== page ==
b) extending choice increases children’s travel, increases pollution, decreases active travel
Increased distances increase the likelihood children will be driven to school, increasing vehicle emissions and decreasing children’s active transport (cycling or walking) (Easton and Ferrari, 2015; Marshall et al., 2010[iii]). A key point from Easton and Ferrari’s study (based on Sheffield) is that “Currently many educational policies [and, as above, planning policies used for educational policy ends] are working in opposition to sustainable transport goals of local travel and low carbon cities by driving system-wide patterns of ‘excess commuting’ (Horner, 2002) to more distant schools.” (2015:16), a problem of significant scale “when less than half of all English pupils attend their nearest school” (ibid:17).
c) planning should reduce exposure to pollution; these aims increase it
To help reduce the 28,000-36,000 deaths a year in England from human-made air pollution, Public Health England recommends using “spatial planning to reduce sources and exposure to pollution” (p.11) coherent with the stated purpose of planning above. Both of these (i.e. pollution production and pollution exposure) are contradicted by efforts to increase school choice. This problem intensifies when we consider that the school-planning aims of increasing choice reduce the ability to meet health needs of children now and the needs of those same children into the future since “normal lung function growth in children is suppressed by long-term exposure to air pollution” (ibid: 14). Sustainability is attacked once again.
d) planning for school choice and competition is antithetical to community-building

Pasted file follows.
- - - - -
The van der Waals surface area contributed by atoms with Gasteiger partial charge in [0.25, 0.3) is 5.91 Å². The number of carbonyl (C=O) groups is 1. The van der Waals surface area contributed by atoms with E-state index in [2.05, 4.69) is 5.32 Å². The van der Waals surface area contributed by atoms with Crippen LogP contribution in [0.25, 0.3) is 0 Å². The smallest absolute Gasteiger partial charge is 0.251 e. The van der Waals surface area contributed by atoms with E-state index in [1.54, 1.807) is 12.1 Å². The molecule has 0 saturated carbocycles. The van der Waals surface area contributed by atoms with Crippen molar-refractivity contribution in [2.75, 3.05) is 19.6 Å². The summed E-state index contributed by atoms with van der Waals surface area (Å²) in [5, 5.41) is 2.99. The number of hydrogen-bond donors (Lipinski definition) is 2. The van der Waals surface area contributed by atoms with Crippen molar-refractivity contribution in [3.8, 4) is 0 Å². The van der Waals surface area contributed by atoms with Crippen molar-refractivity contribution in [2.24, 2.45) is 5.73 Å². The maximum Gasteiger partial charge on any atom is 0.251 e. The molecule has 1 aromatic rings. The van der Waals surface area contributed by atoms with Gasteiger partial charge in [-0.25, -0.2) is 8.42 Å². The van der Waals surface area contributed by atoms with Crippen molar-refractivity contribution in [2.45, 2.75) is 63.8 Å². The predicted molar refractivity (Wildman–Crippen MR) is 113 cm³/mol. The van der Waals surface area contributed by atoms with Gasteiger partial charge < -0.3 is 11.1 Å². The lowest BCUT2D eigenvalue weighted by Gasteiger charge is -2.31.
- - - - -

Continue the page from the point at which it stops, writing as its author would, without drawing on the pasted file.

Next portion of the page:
Shouldn’t the planning system guide and facilitate the development not just of land but of communities? To be sure, all schools create communities but ones that operate on the basis of competition and promotion of pupil movement, do so at the expense of local communities. Other things equal, local schools are better able to build in-school community, contribute to the wider community they’re in and develop relations between these. These things are always important. It’s possible they are more important now (mid-2020).
3) Further conflicts between school-planning and educational reality
There are many other confusing aspects of school-planning in England, features that seem to ignore or even worsen what is already happening to English schools.
- The emphasis on extending choice seems odd when basic provision is so problematic with class sizes continuing to increase and when we lack enough places in high demand areas. These shortages can be extremely costly – personally, socially, financially – and often have quite serious knock-on effects. Take the case of the lack of appropriate special needs places. The current shortfall means that the government pays for 20,000 students to attend independent special schools at 2.5 times the cost of state equivalents (Public Accounts Committee, 2020:15, counting at January 2019) so limiting others who need specialist provision and creating further excess commuting that entails financial, environmental and health penalties.